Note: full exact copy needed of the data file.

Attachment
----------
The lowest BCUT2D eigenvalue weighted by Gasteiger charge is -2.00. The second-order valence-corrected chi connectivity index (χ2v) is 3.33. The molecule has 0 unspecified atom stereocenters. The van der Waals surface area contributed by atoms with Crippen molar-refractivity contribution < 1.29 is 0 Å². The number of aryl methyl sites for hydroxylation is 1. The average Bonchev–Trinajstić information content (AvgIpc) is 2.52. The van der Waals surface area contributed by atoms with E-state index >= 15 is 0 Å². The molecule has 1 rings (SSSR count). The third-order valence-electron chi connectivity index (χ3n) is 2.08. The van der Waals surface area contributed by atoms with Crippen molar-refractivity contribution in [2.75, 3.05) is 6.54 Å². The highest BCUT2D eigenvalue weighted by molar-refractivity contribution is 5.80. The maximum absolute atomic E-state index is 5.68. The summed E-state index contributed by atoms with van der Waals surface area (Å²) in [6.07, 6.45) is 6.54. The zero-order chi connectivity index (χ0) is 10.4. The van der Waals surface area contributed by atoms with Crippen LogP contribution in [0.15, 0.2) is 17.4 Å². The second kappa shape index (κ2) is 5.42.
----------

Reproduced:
The lowest BCUT2D eigenvalue weighted by Gasteiger charge is -2.00. The second-order valence-corrected chi connectivity index (χ2v) is 3.33. The molecule has 0 unspecified atom stereocenters. The van der Waals surface area contributed by atoms with Crippen molar-refractivity contribution < 1.29 is 0 Å². The number of aryl methyl sites for hydroxylation is 1. The average Bonchev–Trinajstić information content (AvgIpc) is 2.52. The van der Waals surface area contributed by atoms with E-state index >= 15 is 0 Å². The molecule has 1 rings (SSSR count). The third-order valence-electron chi connectivity index (χ3n) is 2.08. The van der Waals surface area contributed by atoms with Crippen molar-refractivity contribution in [2.75, 3.05) is 6.54 Å². The highest BCUT2D eigenvalue weighted by molar-refractivity contribution is 5.80. The maximum absolute atomic E-state index is 5.68. The summed E-state index contributed by atoms with van der Waals surface area (Å²) in [6.07, 6.45) is 6.54. The zero-order chi connectivity index (χ0) is 10.4. The van der Waals surface area contributed by atoms with Crippen LogP contribution in [0.15, 0.2) is 17.4 Å². The second kappa shape index (κ2) is 5.42.